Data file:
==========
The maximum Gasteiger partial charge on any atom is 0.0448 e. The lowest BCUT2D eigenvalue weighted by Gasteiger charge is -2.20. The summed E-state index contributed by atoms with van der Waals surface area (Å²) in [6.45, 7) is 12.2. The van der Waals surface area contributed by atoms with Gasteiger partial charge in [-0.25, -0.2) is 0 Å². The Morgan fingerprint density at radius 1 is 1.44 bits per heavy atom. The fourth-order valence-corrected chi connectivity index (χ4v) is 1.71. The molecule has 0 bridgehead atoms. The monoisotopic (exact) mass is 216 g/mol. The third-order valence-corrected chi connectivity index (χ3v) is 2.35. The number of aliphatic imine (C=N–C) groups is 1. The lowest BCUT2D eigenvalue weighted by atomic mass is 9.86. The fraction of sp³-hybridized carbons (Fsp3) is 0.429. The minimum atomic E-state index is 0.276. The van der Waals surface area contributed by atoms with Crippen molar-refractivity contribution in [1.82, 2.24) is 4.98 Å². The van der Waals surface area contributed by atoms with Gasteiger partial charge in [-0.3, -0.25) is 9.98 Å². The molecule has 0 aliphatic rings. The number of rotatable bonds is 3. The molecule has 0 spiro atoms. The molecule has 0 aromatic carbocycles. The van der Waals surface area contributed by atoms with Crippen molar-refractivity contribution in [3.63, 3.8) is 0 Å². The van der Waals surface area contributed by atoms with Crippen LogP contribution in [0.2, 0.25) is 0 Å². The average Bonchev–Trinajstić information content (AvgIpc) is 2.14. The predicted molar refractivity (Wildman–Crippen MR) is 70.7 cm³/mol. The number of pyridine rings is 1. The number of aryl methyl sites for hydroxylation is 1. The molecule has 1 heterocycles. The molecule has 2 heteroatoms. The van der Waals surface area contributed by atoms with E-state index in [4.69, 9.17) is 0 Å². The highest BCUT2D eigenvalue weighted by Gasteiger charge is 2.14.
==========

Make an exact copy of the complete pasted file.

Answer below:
The maximum Gasteiger partial charge on any atom is 0.0448 e. The lowest BCUT2D eigenvalue weighted by Gasteiger charge is -2.20. The summed E-state index contributed by atoms with van der Waals surface area (Å²) in [6.45, 7) is 12.2. The van der Waals surface area contributed by atoms with Gasteiger partial charge in [-0.25, -0.2) is 0 Å². The Morgan fingerprint density at radius 1 is 1.44 bits per heavy atom. The fourth-order valence-corrected chi connectivity index (χ4v) is 1.71. The molecule has 0 bridgehead atoms. The monoisotopic (exact) mass is 216 g/mol. The third-order valence-corrected chi connectivity index (χ3v) is 2.35. The number of aliphatic imine (C=N–C) groups is 1. The lowest BCUT2D eigenvalue weighted by atomic mass is 9.86. The fraction of sp³-hybridized carbons (Fsp3) is 0.429. The minimum atomic E-state index is 0.276. The van der Waals surface area contributed by atoms with Crippen molar-refractivity contribution in [1.82, 2.24) is 4.98 Å². The van der Waals surface area contributed by atoms with Gasteiger partial charge in [-0.3, -0.25) is 9.98 Å². The molecule has 0 aliphatic rings. The number of rotatable bonds is 3. The molecule has 0 spiro atoms. The molecule has 0 aromatic carbocycles. The van der Waals surface area contributed by atoms with Crippen molar-refractivity contribution in [3.63, 3.8) is 0 Å². The van der Waals surface area contributed by atoms with Crippen LogP contribution in [0.2, 0.25) is 0 Å². The average Bonchev–Trinajstić information content (AvgIpc) is 2.14. The predicted molar refractivity (Wildman–Crippen MR) is 70.7 cm³/mol. The number of pyridine rings is 1. The number of aryl methyl sites for hydroxylation is 1. The molecule has 1 heterocycles. The molecule has 2 heteroatoms. The van der Waals surface area contributed by atoms with E-state index in [4.69, 9.17) is 0 Å². The highest BCUT2D eigenvalue weighted by Gasteiger charge is 2.14.